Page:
Once again, though, it makes you a bit of an exotic creature to many of your listeners who live in big cities and never hear a train except in a movie…

True, but there’s nothing I can do to remedy that – if it should be remedied.  I couldn’t…  I tried… This is what I write about, who I am, so…  regional…

Tell us a bit about your region, or, especially, about your community…

It’s a very poor city, it’s very isolated, it has a high native population, and that population is quite ghettoized.  You can go your entire life here in some suburban enclave and never meet a Native American person, but they comprise a quarter of the population.  And the fact that it’s isolated makes it a great microcosm for all cities, just because the biggest… the nearest big city is Minneapolis, which is a good nine hour drive.  I grew up in one of those suburban enclaves, and now I live in the heart of the downtown.  So, I think I have a good perspective on how this city works, or sometimes I think I have a good perspective on how the city works.  And I think that can be transposed to how people who live in cities live, in cities generally…

Apparently you found all of your fellow musicians here…

Oh yeah…

And you’ve told me before how you started playing bass because you figured it was the only way you were going to get into a band…

Yeah, because everyone else I knew was a guitar player.  I wasn’t that good a guitar player, and I wanted to be in a band, to be in a rock band when I was 16….

Was Propagandhi the first band you were in?

No, I was in a band called Toothpick Hercules, with Stephen Carroll, so, I’ve been playing with him for like, ten years now.

Has he changed a lot in his style over the years?  He seems to have a very distinctive style, all his own, now…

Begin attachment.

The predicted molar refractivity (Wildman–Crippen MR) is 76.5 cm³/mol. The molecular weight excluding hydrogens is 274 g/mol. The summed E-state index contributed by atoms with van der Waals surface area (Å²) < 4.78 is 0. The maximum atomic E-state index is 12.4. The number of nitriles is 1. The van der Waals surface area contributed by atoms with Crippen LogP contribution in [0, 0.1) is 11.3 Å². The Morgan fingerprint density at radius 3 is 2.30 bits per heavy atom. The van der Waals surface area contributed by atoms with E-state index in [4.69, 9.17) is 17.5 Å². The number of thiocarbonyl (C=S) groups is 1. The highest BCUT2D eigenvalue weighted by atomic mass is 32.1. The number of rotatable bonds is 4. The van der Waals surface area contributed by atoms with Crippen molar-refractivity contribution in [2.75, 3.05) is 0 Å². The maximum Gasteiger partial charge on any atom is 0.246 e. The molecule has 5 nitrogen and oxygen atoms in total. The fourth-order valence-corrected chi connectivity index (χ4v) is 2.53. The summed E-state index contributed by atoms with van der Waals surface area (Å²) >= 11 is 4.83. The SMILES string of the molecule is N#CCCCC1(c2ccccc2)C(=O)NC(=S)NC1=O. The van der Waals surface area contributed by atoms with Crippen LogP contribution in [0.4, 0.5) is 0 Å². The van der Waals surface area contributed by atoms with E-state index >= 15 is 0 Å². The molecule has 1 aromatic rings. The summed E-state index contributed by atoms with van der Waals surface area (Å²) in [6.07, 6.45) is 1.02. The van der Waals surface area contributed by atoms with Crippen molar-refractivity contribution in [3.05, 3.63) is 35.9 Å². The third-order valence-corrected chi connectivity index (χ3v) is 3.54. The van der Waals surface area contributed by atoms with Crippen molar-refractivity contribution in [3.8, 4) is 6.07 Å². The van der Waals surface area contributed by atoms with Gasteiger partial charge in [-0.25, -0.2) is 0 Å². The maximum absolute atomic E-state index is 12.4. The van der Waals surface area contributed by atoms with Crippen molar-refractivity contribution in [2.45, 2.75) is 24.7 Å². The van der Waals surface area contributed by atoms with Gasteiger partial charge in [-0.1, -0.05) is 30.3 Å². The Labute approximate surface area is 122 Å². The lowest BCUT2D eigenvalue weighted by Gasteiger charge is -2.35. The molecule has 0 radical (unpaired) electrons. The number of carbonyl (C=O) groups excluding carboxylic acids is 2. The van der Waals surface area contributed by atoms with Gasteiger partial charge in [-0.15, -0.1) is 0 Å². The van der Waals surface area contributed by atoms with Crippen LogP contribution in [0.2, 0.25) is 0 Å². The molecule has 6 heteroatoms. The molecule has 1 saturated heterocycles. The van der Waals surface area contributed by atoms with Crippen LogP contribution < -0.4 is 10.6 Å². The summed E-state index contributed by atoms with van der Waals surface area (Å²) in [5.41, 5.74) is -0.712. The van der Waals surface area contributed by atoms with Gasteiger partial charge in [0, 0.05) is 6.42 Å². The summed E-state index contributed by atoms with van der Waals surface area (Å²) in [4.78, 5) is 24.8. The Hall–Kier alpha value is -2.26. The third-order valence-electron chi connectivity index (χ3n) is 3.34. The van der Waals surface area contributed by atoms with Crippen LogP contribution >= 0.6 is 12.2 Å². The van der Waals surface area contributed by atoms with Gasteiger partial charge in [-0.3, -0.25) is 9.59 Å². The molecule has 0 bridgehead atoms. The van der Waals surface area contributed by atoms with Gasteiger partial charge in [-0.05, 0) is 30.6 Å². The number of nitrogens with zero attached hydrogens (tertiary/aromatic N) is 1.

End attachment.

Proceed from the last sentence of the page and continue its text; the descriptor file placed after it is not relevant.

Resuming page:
Yeah, he’s got a very distinct style, and it’s a style I understand, because I’ve been playing with him for so long.  I mean, I was his bass player for quite some time….

Some folk elements…?  Rockabilly?  Country…?

He’s definitely influenced by different elements than I was.  But we both come from the punk rock tradition.  You can trace us both back to Fugazi…

From your first band…?

Yeah, it was an awful Fugazi ripoff…

And you went from there to Propagandhi.  That was quite a change already, wasn’t it?

It was, but again, they wrote songs.  I was very impressed by that.  They were songs, they had all the elements of what a song should be, and they were catchy and quite melodic.  And they still are, I think they’re very influenced by pop music…

Yeah, I was going to say that they were one of the few, the very few political bands who managed to remain melodic, catchy, almost pop…

Yeah, exactly.  And my political awareness kind of dovetailed with becoming involved with Propagandhi.  I mean, I was always interested in politics in high school and stuff, but it was those moments of definition – the Oka crisis, the Gulf War – that really fed into Propagandhi, and into my getting an education.

As you began to grow away from Propagandhi, would say it was more musically, or more politically…?

I’d say it was neither.  I don’t know what it was.

Sort of a vague sense of, “Time to move on…”?

Yeah, I mean, I was 18 when I joined and 23 when I left, 23 or 24.  I think people undergo enormous changes in those years.

I guess I’m trying to get a sense of whether the rather different sounds of the Weakerthans were already in the process of evolving, or came about after you left…?